Us Indians have different drinking milestones than Westerners – while they get nervous about their first frat party, we get nervous about having our first sit-down drink with our parents. Here’s a low down of the horrors we’ve all gone through.
The first drink: If you come from a slightly progressive family, your parents are going to offer you your first drink on their own. It’ll be a full-blown affair where your father will ask you if you want a peg, you will be given some watered-down nonsense with a drop of whiskey and you’ll have to pretend like this is the first drink of your life. Little do they know, you’ve been drinking for years before this. And if you don’t happen to be so lucky, your first drink is going to happen with you pleading your mother for one sip of her drink and her sneaking it to you.
Having shots: If you’ve just started drinking with your parents, please, for the love of all things good, don’t ask for shots. From personal experience they will be horrified learning that you drink neat liquor and will ask you why you enjoy ‘burning your liver’. You don’t have to bring out your party self with them, just ask for a mojito or sangria instead.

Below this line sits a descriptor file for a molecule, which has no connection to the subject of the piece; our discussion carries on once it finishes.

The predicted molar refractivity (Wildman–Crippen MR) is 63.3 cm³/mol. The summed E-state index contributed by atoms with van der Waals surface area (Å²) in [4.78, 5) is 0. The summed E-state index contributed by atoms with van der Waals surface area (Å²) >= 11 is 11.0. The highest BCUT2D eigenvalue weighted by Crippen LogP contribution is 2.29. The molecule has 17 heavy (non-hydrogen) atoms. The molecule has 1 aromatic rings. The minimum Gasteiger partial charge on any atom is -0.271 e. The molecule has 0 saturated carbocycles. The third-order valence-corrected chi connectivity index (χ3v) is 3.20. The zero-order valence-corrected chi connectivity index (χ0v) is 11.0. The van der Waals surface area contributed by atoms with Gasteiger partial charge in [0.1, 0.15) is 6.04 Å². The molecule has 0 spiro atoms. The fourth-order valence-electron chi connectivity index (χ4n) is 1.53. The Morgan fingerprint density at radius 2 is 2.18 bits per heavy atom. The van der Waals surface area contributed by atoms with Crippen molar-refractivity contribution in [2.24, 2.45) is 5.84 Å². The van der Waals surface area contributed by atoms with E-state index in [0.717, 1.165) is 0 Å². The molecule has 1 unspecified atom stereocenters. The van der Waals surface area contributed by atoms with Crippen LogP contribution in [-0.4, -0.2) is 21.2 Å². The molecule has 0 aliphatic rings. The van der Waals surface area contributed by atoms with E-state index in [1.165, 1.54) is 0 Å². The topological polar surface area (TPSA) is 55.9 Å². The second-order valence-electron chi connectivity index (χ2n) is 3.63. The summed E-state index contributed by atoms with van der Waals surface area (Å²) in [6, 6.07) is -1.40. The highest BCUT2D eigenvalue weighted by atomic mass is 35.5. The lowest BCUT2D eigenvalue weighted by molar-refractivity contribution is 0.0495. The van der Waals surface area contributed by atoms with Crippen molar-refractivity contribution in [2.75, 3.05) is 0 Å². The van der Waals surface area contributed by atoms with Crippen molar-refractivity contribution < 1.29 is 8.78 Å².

The suspicious looks: When drinking with the mother and father, there are bound to be extremely suspicious glances shared between both of them. Either you’re drinking too quick or you’re not sufficiently grossed out by the liquor’s taste so your cover as a beginner drinker has been blown. What’s even worse is that they probably think one drink has gotten you drunk, so every joke you crack or anything you say will result in awkward silence and raised eyebrows.
Drinking with extended family: Your first drink with extended family comes from your cool aunts and uncles spiking your drink but after you start drinking with your parents, your family starts asking you out loud if you want a screwdriver. My suggestion – look at your parents for approval and don’t jump to just saying ‘hell yes’. They’re chill, they’ll let you do it, they just don’t want you to come off as unsanskaari in front of your rishtedaar.
Getting sloshed: Never in a million years have I ever heard of Indian parents laughing off their children getting drunk in front of them. But someday you will and amidst the Baghban-esque ‘humne yehi din dekhne ke liye bada kiya’, ‘no one will marry you if you drink like this’ and ‘mera beta bigad gaya hai’, you will have to apologise profusely. Don’t worry, they will hopefully forget it soon and you will learn your lesson of never, ever being even slightly tipsy in front of the mata-pita.